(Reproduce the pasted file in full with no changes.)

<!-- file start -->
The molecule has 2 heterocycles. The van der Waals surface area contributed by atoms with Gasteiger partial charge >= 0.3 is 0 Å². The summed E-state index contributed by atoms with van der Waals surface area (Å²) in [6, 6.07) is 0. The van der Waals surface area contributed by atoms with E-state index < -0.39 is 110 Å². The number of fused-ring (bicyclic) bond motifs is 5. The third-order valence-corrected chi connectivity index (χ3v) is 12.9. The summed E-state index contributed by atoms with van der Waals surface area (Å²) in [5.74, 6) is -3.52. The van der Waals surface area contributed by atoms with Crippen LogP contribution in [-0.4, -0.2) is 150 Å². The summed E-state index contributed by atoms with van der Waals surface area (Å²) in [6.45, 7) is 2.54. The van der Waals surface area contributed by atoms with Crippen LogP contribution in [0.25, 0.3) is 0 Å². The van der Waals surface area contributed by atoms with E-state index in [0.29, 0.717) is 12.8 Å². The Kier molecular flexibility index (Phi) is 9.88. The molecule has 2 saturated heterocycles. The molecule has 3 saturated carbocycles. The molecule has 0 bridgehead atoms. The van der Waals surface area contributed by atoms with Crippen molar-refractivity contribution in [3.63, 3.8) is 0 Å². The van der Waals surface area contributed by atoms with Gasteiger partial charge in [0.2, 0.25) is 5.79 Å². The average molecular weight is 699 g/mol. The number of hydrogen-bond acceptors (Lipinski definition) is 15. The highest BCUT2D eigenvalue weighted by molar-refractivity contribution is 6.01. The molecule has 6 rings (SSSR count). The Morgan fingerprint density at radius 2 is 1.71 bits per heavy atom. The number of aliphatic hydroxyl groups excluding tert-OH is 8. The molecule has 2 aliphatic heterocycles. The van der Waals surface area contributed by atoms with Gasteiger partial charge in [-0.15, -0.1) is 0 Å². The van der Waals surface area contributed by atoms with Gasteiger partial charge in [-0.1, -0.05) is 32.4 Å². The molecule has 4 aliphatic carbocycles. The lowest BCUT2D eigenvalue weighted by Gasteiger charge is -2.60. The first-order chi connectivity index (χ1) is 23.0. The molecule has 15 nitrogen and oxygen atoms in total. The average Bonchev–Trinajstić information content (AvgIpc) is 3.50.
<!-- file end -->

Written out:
The molecule has 2 heterocycles. The van der Waals surface area contributed by atoms with Gasteiger partial charge >= 0.3 is 0 Å². The summed E-state index contributed by atoms with van der Waals surface area (Å²) in [6, 6.07) is 0. The van der Waals surface area contributed by atoms with E-state index < -0.39 is 110 Å². The number of fused-ring (bicyclic) bond motifs is 5. The third-order valence-corrected chi connectivity index (χ3v) is 12.9. The summed E-state index contributed by atoms with van der Waals surface area (Å²) in [5.74, 6) is -3.52. The van der Waals surface area contributed by atoms with Crippen LogP contribution in [-0.4, -0.2) is 150 Å². The summed E-state index contributed by atoms with van der Waals surface area (Å²) in [6.45, 7) is 2.54. The van der Waals surface area contributed by atoms with Crippen LogP contribution in [0.25, 0.3) is 0 Å². The van der Waals surface area contributed by atoms with E-state index in [0.29, 0.717) is 12.8 Å². The Kier molecular flexibility index (Phi) is 9.88. The molecule has 2 saturated heterocycles. The molecule has 3 saturated carbocycles. The molecule has 0 bridgehead atoms. The van der Waals surface area contributed by atoms with Crippen molar-refractivity contribution in [3.63, 3.8) is 0 Å². The van der Waals surface area contributed by atoms with Gasteiger partial charge in [0.2, 0.25) is 5.79 Å². The average molecular weight is 699 g/mol. The number of hydrogen-bond acceptors (Lipinski definition) is 15. The highest BCUT2D eigenvalue weighted by molar-refractivity contribution is 6.01. The molecule has 6 rings (SSSR count). The Morgan fingerprint density at radius 2 is 1.71 bits per heavy atom. The number of aliphatic hydroxyl groups excluding tert-OH is 8. The molecule has 2 aliphatic heterocycles. The van der Waals surface area contributed by atoms with Gasteiger partial charge in [-0.15, -0.1) is 0 Å². The van der Waals surface area contributed by atoms with Gasteiger partial charge in [-0.1, -0.05) is 32.4 Å². The molecule has 4 aliphatic carbocycles. The lowest BCUT2D eigenvalue weighted by Gasteiger charge is -2.60. The first-order chi connectivity index (χ1) is 23.0. The molecule has 15 nitrogen and oxygen atoms in total. The average Bonchev–Trinajstić information content (AvgIpc) is 3.50.